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Monday, September 18, 2017

A Grace

Our daily world
with its shopworn customs
masks the miraculous:
this coffee
which perks me
out of sluggishness,
this air
that fills
and flees my lungs,
this sun
now ambering the leaves
of September.

Kind words
of a friend.
Help of clinician
and counselor.
Benediction
of a holy one.

Traffic that grumbles
down my street.
Neighbours that smile.
Solitude
that shines
benign and peaceful.

In an hour or two,
I'll get ready
to face the world
and its happy
obligations,
knowing that some angel
lurks in the subway,
or on the bus,
or on Hanover Street,
hiding behind
a fireplug,
a sparrow-dotted fence,
a stranger's
welcoming face.

Liturgy on the Verge of Autumn

September in my late 40s.
Sunset. I'm heading over
to the 7 Star Grocery to pick up

a half-gallon of lowfat milk
and a loaf of whole-wheat bread.
The darkening air (damp, cool)

smells like mosquitoes. I walk
past St Agnes Church, asleep
until tomorrow, and remember

that I haven't seen Roxie today,
so I pop into The Book Rack
for my soul's health's sake.

Monday, September 11, 2017

Chapter One

You were eighteen and I was twenty-two:
It must have been the summer of '91.
Our hearts were young, the world still fresh and new.

We were so smart; we didn't have a clue;
We drank cheap beer and danced, had lots of fun--
You were eighteen and I was twenty-two.

Your cat had kittens; skies were always blue;
I grew a beard, read Herrick and John Donne.
We laughed as romance blossomed fresh and new.

And everywhere from Braintree to BU,
Butterflies frolicked madly in the sun:
You were eighteen and I was twenty-two.

We've got gray hair now. How the decades flew!
I'm diabetic, walk more than I run,
But can recall when our romance was new.

We're still best friends, stooped me and squinting you:
We know that each new day is Chapter One!
We're no longer eighteen and twenty-two:
Our lives still bring us blessings, fresh and new.

Tuesday, September 5, 2017

Books

Harvard undergrads
used to read books
on the Red Line train.

How many eyes nowadays
scan print and paper?
Virtually none.

*

Luddite,
I’ll still carry
three or four paperbacks
in my tote bag,
the poor man’s Kindle.

*

When I was sixteen,
I hid a copy
of The Colossus
in my jacket pocket
at Steve & Cory’s wedding.

Thirty years have passed
since I bought my first volumes of verse:
Eliot’s Four Quartets,
Rimbaud’s Illuminations,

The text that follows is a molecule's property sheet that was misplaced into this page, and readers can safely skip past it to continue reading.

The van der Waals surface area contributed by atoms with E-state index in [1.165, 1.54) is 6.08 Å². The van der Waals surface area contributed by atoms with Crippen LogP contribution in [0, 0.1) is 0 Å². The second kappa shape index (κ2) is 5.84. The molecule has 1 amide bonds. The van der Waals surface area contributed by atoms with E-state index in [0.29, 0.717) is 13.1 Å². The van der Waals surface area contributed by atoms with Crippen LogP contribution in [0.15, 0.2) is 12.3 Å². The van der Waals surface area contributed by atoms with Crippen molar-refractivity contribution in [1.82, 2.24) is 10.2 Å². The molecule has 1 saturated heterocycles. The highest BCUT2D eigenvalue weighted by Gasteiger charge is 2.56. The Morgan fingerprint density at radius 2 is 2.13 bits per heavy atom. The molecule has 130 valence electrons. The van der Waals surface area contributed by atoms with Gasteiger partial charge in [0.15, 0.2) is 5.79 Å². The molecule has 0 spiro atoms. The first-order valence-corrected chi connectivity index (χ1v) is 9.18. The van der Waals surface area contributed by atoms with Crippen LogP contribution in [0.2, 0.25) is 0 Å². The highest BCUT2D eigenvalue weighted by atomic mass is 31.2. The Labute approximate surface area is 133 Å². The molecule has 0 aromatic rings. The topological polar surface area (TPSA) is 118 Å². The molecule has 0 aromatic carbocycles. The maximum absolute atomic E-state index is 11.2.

Heaney’s Field Work.

Eliot because it was cheap,
Rimbaud because it was French,
Heaney because Mr Waldron
said he was good.

The printed page
is bread to me,
life and light,
shelter and sustenance.

*

Sure, I’m as guilty
as the next guy
of checking the iPhone
during a dull commute.

But there are times
at home alone
I’ll pick up a book,
an old favorite,
weathered, seasoned,
and pace from room to room
reading aloud
to the four walls,
to any muse or angel
that might be haunting me.

*

Wystan, Estlin, Theodore, Marianne,
you wouldn’t be the same
as lucent type on a small screen.

You’re most at home
in dead-tree editions!

I lift your pages
and kiss the verses
as the priest
kisses the Gospel.

Monday, August 28, 2017

She's So High

Cloud-foe, she havocs
ferns and fritillaries
from August to autumn.

Lily of the labyrinth,
mischief-maker,
she anthems dusk,
plucks the harp of dawn.

Silent dancer,
heaven-minded,
she pirouettes
down malls and halls,
insouciant and free.

Moon-coin,
spendless silver,
she heals all wounds
with her light.

Songbird, skylark,
she makes music
against the scowl of now.

Monday, August 21, 2017

A Young Woman of Boston

Elegant as pi
to the hundredth decimal,
beautiful as a quadratic equation,
close as Cambodia, distant as winter,
precise and mathematical
as Audrey in Roman Holiday,
she walked, silent perfection,
into the funeral home,
and even the dead people noticed.

Monday, August 14, 2017

Rascal's Litany

Dragonfly in the synagogue,
ladybug in the chapel,
mosquito in the ashram,
grasshopper in the Zen garden,
moth in the mosque,
pray for me, a poor sinner,
a wretched addle-pate.

Tuesday, August 8, 2017

A Portrait

The rainbow badge
on the backpack
at the sandalled feet
of the Tufts student

sitting patient
in the stilled trolley
at Lechmere Station
at ten in the morning

this slight & slender figure
twentythree at most
her closecropped hair
and modest hornrims

and soft semi-smile
as she sits reading
the Boston Metro
& the trolley starts

A Grace

Our daily world with its shopworn customs masks the miraculous: this coffee which perks me out of sluggishness, this air that fills ...